It’s important to understand that the primary message throughout the ‘Rules for Safety Recognition’ is that “Effective recognition is primarily a function of leadership, not management.”
Rules for Safety Recognition Programs:
- Security: Security is Maslow’s second-most basic psychological need.
(Maslow’s Hierarchy of Needs states that five categories of human needs dictate an individual’s behavior. 1. Physiological needs, 2. Safety needs, 3. Love and belonging needs, 4. Esteem needs, and 5. Self-actualization needs.)
To promote feelings of security, be sure to include safety recognition and rewards employees have received in their performance appraisals. They will believe management considers safety performance as important. Consequently, employees are more likely to perform up to and beyond established standards.
- Selection: If you’re providing tangible rewards as part of your safety recognition program, let employees choose from a selection of gifts. Do not assume everyone places the same value on any given tangible reward. Give employees the ability to choose tangible rewards because they will naturally pick the reward that is most valuable to them.
- Selflessness: You should be motivated to recognize employees for the right reasons. The purpose of following the ‘Rules for Safety Recognition’ is to highlight the great performance of your employee. Leaders should not be motivated by a self-serving attempt. Recognition is all about the employee, not you.
- Sensitivity: Be sensitive to the wishes of the person you’re recognizing. You don’t want to recognize a person in a way that they may not want or appreciate. Before you recognize employees, ask them if they are comfortable with being recognized in public.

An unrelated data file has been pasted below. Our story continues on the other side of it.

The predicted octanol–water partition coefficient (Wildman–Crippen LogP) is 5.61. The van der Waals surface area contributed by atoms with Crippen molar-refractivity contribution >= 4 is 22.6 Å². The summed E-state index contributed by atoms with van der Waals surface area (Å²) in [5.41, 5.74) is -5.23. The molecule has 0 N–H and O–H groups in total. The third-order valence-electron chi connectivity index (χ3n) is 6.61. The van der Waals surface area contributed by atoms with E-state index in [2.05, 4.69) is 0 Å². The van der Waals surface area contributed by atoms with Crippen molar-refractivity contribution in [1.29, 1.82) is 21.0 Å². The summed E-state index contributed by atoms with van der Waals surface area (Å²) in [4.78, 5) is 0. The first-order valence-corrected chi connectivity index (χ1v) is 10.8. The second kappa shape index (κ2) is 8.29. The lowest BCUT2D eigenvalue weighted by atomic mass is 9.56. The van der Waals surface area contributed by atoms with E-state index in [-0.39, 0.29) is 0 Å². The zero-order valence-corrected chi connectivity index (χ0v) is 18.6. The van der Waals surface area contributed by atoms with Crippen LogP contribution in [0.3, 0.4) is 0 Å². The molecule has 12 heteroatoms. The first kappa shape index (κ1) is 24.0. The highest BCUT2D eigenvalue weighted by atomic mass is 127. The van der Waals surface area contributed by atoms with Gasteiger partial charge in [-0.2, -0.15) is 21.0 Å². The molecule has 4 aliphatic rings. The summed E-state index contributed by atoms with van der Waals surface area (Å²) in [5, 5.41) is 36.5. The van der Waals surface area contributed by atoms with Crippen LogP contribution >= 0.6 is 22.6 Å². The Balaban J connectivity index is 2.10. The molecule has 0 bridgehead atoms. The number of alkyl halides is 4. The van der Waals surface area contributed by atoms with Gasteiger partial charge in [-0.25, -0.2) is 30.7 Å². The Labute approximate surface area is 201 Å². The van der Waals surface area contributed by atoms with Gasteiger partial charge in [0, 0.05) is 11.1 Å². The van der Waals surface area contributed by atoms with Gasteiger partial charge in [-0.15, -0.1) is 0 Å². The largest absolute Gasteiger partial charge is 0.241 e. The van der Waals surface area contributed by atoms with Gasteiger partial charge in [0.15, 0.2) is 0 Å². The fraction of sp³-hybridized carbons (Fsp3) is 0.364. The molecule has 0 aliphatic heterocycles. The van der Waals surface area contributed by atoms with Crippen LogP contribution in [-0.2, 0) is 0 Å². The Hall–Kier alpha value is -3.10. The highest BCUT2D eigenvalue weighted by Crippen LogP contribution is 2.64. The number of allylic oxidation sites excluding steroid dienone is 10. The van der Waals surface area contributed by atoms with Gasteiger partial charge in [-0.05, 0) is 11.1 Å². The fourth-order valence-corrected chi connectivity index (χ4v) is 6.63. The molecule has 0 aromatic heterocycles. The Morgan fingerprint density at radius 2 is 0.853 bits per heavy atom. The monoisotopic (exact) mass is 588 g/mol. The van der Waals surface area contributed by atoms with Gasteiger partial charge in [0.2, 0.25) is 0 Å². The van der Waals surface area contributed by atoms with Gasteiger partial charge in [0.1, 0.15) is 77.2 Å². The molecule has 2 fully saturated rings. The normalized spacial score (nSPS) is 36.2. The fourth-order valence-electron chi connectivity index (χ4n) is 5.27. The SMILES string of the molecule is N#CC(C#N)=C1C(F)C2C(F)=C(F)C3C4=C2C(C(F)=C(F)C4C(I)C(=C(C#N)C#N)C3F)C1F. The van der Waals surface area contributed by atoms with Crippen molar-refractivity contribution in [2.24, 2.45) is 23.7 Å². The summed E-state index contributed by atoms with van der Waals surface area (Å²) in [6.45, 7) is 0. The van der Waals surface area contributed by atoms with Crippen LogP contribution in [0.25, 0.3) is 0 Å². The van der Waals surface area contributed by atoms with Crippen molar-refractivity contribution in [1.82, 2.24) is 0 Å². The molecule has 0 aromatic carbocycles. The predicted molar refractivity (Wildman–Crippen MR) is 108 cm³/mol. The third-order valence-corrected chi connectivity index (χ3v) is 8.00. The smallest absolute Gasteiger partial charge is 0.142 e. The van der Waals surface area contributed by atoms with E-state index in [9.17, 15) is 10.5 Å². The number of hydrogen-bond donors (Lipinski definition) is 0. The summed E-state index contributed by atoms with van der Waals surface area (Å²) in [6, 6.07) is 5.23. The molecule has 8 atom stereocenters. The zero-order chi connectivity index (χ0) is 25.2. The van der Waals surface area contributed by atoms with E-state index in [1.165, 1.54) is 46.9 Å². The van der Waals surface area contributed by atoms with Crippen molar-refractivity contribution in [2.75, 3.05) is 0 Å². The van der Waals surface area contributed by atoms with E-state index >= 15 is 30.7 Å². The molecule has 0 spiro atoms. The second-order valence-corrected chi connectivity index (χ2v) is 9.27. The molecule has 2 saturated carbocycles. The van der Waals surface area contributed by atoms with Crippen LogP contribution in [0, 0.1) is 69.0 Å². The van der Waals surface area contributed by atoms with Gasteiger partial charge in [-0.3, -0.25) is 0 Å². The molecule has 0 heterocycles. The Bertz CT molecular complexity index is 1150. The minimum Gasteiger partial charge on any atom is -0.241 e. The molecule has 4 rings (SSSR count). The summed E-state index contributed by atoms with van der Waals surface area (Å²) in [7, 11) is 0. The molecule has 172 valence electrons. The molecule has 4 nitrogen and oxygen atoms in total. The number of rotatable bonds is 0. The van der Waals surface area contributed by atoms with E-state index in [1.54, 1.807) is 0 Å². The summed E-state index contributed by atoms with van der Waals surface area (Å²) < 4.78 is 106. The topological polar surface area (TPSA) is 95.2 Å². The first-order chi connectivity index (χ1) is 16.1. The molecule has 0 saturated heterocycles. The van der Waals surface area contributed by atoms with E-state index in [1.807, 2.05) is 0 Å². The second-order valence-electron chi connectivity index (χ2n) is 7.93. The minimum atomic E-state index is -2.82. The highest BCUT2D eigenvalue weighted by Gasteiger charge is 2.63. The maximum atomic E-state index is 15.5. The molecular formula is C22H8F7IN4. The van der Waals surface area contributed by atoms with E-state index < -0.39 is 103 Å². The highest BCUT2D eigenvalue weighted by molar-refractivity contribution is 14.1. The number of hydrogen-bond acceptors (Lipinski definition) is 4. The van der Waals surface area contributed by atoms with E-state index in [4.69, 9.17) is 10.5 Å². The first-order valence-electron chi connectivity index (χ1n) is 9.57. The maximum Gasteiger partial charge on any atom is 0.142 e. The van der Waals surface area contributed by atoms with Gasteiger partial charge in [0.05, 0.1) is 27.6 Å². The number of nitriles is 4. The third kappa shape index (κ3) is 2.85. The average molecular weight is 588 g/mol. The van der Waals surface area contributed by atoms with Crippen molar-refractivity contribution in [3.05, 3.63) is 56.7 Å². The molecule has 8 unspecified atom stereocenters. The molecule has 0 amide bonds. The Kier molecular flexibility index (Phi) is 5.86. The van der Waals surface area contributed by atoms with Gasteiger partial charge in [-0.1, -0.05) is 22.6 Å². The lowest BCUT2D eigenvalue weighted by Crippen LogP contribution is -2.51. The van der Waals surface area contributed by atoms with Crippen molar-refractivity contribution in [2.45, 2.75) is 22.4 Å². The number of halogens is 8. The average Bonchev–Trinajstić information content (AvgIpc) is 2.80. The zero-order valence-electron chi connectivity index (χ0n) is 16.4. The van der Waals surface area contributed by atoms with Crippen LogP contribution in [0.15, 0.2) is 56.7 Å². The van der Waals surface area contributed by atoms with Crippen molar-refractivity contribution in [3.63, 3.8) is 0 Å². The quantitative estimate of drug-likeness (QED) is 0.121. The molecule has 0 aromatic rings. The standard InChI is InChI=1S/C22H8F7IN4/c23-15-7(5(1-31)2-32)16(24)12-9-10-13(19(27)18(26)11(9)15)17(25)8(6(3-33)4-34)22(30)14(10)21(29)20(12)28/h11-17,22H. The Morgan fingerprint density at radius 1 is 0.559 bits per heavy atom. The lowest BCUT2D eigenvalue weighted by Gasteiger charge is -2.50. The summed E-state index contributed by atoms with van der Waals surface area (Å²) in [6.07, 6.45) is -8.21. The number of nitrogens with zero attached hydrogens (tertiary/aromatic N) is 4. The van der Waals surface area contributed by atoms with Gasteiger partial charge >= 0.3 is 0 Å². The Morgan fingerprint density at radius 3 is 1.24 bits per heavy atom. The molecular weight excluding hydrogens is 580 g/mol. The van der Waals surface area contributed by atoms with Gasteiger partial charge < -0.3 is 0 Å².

- Shake hands: The 5th of the ‘Rules for Safety Recognition’ is- don’t forget to shake the hand of the person you’re recognizing. The more senses used to recognize, the better: sight, sound, and touch are all good. In today’s world, you might even consider a “fist bump,” or a “high five,” especially with younger employees.
- Smile: It’s not what you say, it’s how you say it! Be sure to smile when you give positive recognition. This simple rule is one of the most important because it sends a positive “relationship” message that complements the “content” of the message you’re sending. It will affect more.
- Significant: The main principle of the ‘Rules for Safety Recognition’ – The significance of the recognition is determined by the person who receives it, not the person giving the recognition. The recognition has been significant in the heart and mind of the receiver when it increases the frequency of desired behavior in the employee and others.
- Sincerity: Be sincere. People will know you’re sincere most likely by the tone of your voice. So when you tell someone you appreciate them, mean it! That will affect the heart as well as the head of the receiver. That is what recognition is all about.
- Simplicity: Keep recognition simple. A simple expression of appreciation may be all that is required to be considered significant to the employee. Always be the first person to say “hi” when meeting others each day. A simple “great job!” can change a life. Keep it simple – make it fun and you’ll see a real improvement in your work relationships!